How do I take an efficient simple random sample in SQL? The database in question is running MySQL; my table is at least 200,000 rows, and I want a simple random sample of about 10,000.

The "obvious" answer is to:


For large tables, that's too slow: it calls RAND() for every row (which already puts it at O(n)), and sorts them, making it O(n lg n) at best. Is there a way to do this faster than O(n)?

Note: As Andrew Mao points out in the comments, If you're using this approach on SQL Server, you should use the T-SQL function NEWID(), because RAND() may return the same value for all rows.


I ran into this problem again with a bigger table, and ended up using a version of @ignorant's solution, with two tweaks:

  • Sample the rows to 2-5x my desired sample size, to cheaply ORDER BY RAND()
  • Save the result of RAND() to an indexed column on every insert/update. (If your data set isn't very update-heavy, you may need to find another way to keep this column fresh.)

To take a 1000-item sample of a table, I count the rows and sample the result down to, on average, 10,000 rows with the the frozen_rand column:

SELECT COUNT(*) FROM table; -- Use this to determine rand_low and rand_high

    FROM table
   WHERE frozen_rand BETWEEN %(rand_low)s AND %(rand_high)s

(My actual implementation involves more work to make sure I don't undersample, and to manually wrap rand_high around, but the basic idea is "randomly cut your N down to a few thousand.")

While this makes some sacrifices, it allows me to sample the database down using an index scan, until it's small enough to ORDER BY RAND() again.

  • 4
    That doesn't even work in SQL server because RAND() returns the same value every subsequent call.
    – Andrew Mao
    Sep 20, 2012 at 16:43
  • 1
    Good point -- I'll add a note that SQL Server users should use ORDER BY NEWID() instead.
    – ojrac
    Sep 20, 2012 at 19:14
  • It still is terribly inefficient because it has to sort all the data. A random sampling technique for some percentage is better, but I even after reading a bunch of posts on here, I haven't found an acceptable solution that is sufficiently random.
    – Andrew Mao
    Sep 20, 2012 at 21:11
  • If you read the question, I am asking specifically because ORDER BY RAND() is O(n lg n).
    – ojrac
    Sep 27, 2012 at 2:25
  • muposat's answer below is great if you're not too obsessed with the statistical randomness of RAND(). Nov 18, 2014 at 10:14

12 Answers 12


I think the fastest solution is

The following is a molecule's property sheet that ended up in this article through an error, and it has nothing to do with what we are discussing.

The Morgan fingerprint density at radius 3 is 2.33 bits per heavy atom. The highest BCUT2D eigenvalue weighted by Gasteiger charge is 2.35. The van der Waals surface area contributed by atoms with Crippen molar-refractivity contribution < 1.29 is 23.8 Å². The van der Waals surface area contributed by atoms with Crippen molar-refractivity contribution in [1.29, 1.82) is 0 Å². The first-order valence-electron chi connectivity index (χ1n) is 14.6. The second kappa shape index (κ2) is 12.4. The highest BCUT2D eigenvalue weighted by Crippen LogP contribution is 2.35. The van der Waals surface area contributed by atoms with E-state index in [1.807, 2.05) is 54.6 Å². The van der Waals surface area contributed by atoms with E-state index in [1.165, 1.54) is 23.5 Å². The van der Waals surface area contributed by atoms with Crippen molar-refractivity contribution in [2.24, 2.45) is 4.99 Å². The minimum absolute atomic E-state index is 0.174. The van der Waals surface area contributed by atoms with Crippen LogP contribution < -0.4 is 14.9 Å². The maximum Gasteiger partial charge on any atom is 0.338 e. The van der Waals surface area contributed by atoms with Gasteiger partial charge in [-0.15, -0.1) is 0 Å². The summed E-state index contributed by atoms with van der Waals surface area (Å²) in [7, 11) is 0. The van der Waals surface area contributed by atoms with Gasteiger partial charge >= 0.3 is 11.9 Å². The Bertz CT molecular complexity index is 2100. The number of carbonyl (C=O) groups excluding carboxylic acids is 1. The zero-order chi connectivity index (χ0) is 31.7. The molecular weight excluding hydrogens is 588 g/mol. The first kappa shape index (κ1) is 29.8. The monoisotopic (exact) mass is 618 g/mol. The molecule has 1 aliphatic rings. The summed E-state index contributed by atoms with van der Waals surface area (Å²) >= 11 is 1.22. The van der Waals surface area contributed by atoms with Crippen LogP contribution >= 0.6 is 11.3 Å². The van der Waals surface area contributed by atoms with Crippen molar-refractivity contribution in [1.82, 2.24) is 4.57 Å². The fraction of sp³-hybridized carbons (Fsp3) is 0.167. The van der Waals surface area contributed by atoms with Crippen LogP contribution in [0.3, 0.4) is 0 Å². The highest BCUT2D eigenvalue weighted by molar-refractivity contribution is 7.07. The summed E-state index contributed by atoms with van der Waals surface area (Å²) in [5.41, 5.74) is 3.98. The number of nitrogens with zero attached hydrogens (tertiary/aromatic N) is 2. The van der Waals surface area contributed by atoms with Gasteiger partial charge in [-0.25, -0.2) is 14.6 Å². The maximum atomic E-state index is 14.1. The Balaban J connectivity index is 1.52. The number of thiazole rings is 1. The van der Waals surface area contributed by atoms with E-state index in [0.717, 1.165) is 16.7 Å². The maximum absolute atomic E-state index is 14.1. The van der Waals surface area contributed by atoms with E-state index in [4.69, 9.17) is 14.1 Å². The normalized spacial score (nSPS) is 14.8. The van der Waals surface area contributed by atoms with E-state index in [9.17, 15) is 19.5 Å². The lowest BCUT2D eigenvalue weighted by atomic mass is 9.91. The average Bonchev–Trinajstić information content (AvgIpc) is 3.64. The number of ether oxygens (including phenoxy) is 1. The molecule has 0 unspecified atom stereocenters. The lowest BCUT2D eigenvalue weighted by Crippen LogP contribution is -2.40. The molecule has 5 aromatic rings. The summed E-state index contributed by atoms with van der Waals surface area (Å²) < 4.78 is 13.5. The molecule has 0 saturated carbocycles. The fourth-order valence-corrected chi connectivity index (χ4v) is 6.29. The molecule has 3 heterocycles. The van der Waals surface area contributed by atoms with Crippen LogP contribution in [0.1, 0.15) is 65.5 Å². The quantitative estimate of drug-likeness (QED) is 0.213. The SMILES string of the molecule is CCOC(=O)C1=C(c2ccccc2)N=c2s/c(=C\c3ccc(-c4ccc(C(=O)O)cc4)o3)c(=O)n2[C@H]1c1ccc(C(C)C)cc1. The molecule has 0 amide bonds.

select * from table where rand() <= .3

Here is why I think this should do the job.

  • It will create a random number for each row. The number is between 0 and 1
  • It evaluates whether to display that row if the number generated is between 0 and .3 (30%).

This assumes that rand() is generating numbers in a uniform distribution. It is the quickest way to do this.

I saw that someone had recommended that solution and they got shot down without proof.. here is what I would say to that -

  • This is O(n) but no sorting is required so it is faster than the O(n lg n)
  • mysql is very capable of generating random numbers for each row. Try this -

    select rand() from INFORMATION_SCHEMA.TABLES limit 10;

Since the database in question is mySQL, this is the right solution.

  • 1
    First, you have the problem that this doesn't really answer the question, since it gets a semi-random number of results returned, close to a desired number but not necessarily exactly that number, instead of a precise desired number of results.
    – user12861
    Feb 7, 2013 at 15:37
  • 1
    Next, as to efficiency, yours is O(n), where n is the number of rows in the table. That's not nearly as good as O(m log m), where m is the number of results you want, and m << n. You could still be right that it would be faster in practice, because as you say generating rand()s and comparing them to a constant COULD be very fast. You'd have to test it to find out. With smaller tables you may win. With huge tables and a much smaller number of desired results I doubt it.
    – user12861
    Feb 7, 2013 at 15:40
  • 2
    While @user12861 is right about this not getting the exact right number, it's a good way to cut the data set down to the right rough size.
    – ojrac
    Feb 8, 2013 at 19:08
  • 1
    How does the database service the following query - SELECT * FROM table ORDER BY RAND() LIMIT 10000 ? It has to first create a random number for each row (same as the solution I described), then order it.. sorts are expensive! This is why this solution WILL be slower than the one I described, as no sorts are required. You can add a limit to the solution I described and it will not give you more than that number of rows. As someone correctly pointed out, it won't give you EXACT sample size, but with random samples, EXACT is most often not a strict requirement.
    – ignorant
    Apr 3, 2013 at 21:28
  • Is there a way to specify minimum number of rows? Mar 15, 2014 at 23:18

There's a very interesting discussion of this type of issue here: http://www.titov.net/2005/09/21/do-not-use-order-by-rand-or-how-to-get-random-rows-from-table/